Throw out the meaningless stats.
Mike Krzyzewski is 8-1 against Tom Izzo (2-1 in the NCAA Tournament). For all his success, Izzo is just 2-4 in Final Four appearances. The Duke Blue Devils clobbered the Michigan State Spartans 81-71 back in November.
None of that matters now.
Forget about the results of games that happened when players like Duke’s Justice Winslow and Tyus Jones were just three years old. And forget about what happened in the Champions Classic all the way back in November when the two schools were playing in just their second and third games respectively. When the ball tips at 6:09 p.m. Saturday at Lucas Oil Stadium these will be two entirely different teams.
Coach K brings his youngest team ever to the Final Four, though you would not know it by watching them play. Duke has played with an incredible amount of poise throughout the season and entered the tournament as hot as any team not named Kentucky.
Led by a trio of very talented freshmen, the Blue Devils pack a ferocious punch on offense. Duke’s point totals in the tourney (70.5 ppg) may be down from its gaudy regular season average (80.6 ppg) but the Blue Devils have already faced two of the best defenses in the nation in San Diego State (2nd in points allowed) and Utah (9th in points allowed).
The combination of Jahlil Okafor, Justice Winslow and Tyus Jones have combined to score well over half of Duke’s points in its four tournament games. The Spartans chances of winning will hinge on their ability to slow down this three-headed monster. While Winslow was his team’s leading scorer in Duke’s triumphs in the Sweet 16 and Elite 8, it is Jahlil Okafor who should really scare MSU. The 6-foot-11 national player of the year candidate was quiet in the two aforementioned wins, scoring just 15 total points, but he was battling against a legitimate 7-footer in each contest.
Michigan State lacks that kind of size, and will need a strong effort from all its big men to try and contain Okafor. Matt Costello is the Spartans tallest player at 6-foot-9, but has battled foul trouble in almost every game so far in the tournament. Izzo will likely need a big performance from the spring-loaded ball of muscle and kinetic energy that is Branden Dawson to help slow the ACC player of the year. Despite only standing 6-foot-6 Dawson has shown the ability to effect much larger opponents, and has already compiled 11 blocks in the tournament.
Outside the paint, something is going to have to give between these two titans of March. Duke enters the game as one of the best shooting teams in the country and has hit 42.8-percent of its looks from 3-point range during the tournament. Meanwhile Michigan State has ratcheted up its defensive effort in the tourney and has held its opponents to 33.9-percent field goal shooting, and a preposterous 27.1-percent from long range. To put that in perspective, Duke made almost as many 3-pointers in it’s last game against Gonzaga (10) as Michigan State has allowed in the entire tournament (16).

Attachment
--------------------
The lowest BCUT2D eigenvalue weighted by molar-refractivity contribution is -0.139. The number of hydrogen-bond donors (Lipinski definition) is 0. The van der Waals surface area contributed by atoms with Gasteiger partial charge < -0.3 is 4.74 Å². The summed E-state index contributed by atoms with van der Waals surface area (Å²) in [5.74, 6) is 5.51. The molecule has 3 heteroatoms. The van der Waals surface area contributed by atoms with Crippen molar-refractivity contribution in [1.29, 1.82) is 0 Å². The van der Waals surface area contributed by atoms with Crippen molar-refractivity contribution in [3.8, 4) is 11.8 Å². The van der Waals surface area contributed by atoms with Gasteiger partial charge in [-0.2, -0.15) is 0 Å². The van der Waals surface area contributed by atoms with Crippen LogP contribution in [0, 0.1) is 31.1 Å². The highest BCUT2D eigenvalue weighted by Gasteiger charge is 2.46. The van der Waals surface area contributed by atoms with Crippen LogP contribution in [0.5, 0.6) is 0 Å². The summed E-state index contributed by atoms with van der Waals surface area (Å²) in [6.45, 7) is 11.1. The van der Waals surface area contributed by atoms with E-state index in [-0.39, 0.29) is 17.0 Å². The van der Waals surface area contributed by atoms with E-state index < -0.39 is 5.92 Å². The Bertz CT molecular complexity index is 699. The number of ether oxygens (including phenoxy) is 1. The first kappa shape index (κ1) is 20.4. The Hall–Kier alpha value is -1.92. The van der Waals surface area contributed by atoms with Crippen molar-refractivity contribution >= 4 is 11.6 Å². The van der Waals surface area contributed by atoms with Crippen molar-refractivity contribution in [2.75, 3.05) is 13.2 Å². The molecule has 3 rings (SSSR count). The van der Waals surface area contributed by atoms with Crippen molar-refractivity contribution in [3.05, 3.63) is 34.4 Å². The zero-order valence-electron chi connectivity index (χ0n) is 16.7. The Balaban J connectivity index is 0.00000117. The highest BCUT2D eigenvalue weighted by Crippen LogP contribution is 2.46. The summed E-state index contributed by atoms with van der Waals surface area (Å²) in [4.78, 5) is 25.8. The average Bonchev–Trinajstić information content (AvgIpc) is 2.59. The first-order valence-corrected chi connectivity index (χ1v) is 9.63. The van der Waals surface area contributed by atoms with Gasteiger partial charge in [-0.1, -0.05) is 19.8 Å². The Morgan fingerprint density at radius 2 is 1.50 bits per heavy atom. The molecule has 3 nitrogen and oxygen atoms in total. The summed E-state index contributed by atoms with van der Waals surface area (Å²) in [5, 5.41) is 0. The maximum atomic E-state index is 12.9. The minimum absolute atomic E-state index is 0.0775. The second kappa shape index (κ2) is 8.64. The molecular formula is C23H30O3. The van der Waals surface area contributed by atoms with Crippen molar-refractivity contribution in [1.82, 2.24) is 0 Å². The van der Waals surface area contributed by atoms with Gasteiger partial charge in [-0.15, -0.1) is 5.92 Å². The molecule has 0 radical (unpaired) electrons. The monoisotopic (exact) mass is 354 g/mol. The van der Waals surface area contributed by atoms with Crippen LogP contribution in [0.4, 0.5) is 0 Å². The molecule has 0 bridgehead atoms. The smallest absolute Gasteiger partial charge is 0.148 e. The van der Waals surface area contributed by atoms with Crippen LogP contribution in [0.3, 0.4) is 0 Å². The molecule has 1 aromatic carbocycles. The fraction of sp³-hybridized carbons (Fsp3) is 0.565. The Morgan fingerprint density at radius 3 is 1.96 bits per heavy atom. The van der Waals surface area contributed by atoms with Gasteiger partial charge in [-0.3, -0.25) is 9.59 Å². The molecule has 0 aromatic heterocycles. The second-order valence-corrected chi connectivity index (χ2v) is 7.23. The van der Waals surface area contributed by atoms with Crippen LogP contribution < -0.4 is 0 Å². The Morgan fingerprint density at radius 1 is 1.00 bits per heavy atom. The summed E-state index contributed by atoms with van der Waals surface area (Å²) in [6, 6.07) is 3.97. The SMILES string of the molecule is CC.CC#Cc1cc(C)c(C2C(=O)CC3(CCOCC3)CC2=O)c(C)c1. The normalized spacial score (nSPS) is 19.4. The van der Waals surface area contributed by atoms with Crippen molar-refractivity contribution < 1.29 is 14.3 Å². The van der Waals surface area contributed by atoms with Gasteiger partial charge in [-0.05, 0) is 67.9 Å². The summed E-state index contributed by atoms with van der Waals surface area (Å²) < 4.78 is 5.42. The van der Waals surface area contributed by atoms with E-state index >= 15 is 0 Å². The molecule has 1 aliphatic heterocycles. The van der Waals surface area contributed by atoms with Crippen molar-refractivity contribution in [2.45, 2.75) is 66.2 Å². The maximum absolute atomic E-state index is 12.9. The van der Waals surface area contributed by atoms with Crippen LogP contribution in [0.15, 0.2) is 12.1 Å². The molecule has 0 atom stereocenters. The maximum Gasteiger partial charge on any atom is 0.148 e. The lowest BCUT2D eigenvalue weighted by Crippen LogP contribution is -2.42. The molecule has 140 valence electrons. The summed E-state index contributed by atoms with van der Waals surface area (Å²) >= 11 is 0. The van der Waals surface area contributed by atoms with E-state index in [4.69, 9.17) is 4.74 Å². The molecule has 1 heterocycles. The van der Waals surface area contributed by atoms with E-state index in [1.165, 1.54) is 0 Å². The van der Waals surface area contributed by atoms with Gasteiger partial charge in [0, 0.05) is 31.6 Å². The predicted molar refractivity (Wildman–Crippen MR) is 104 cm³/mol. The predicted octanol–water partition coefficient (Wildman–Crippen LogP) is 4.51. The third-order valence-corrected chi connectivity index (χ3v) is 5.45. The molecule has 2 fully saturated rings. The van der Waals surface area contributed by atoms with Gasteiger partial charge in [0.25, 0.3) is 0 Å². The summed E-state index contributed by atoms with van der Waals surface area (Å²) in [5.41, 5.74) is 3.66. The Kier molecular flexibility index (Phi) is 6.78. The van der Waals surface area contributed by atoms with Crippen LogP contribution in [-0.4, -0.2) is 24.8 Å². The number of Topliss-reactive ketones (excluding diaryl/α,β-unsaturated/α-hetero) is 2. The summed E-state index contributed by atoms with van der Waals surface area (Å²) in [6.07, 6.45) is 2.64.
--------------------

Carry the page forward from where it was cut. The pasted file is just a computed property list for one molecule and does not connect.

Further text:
Another key for the Spartans will be limiting Duke’s second chance points. Michigan State has given up double-digit offensive rebounds to all four of its tournament opponents, allowing an average of 14.75 offensive rebounds per game. Giving extra chances to a team as offensively gifted as the Blue Devils could prove fatal to MSU’s title hopes. Duke has not been particularly strong on the offensive glass thus far in the tournament, pulling in 7.75 offensive rebounds per game. The Spartans simply cannot allow that number to swell, allowing for easy put-backs, or kick-outs to open 3-point shooters.
Offensively Michigan State should continue to do what has taken it this far, keep heaving the rock from deep. The Spartans have actually been operating similarly to the NBA’s Houston Rockets in the tournament in terms of where they look to get their points from. Of the 268 points MSU has scored in four tourney games, only 49 have come from mid-range. This is while 37.3-percent of the team’s shots have come from beyond the arc. Travis Trice, the East Region’s Most Valuable Player, has taken more than half of his shots from 3-point range.
While this may seem like an inefficient way to operate offensively, more and more teams are adopting this statistics driven style of play. As Grantland’s Kirk Goldsberry pointed out in an article about James Harden…"The act of generating 3-point offense has just as much to do with playmaking and assisting as it does with actually knocking down those shots; 84 percent of the league’s triples are assisted."
While this is clearly an NBA related stat, the same principles apply to the college game. So it should come as no surprise then that Michigan State is fourth in the nation in assists, averaging 17.1 per game.
This will no doubt be the toughest test the Spartans have faced, and they will need their best effort to send Tom Izzo to his third championship game. The quasi-Cinderella run has Izzo thinking of the team who eliminated his last year though.
"He got on a roll, had a guard that took control," Izzo said of Connecticut coach Kevin Ollie. "Kevin did a great job. Not only beat us but went on to win a national championship as a 7 seed. But can history repeat itself? You never know."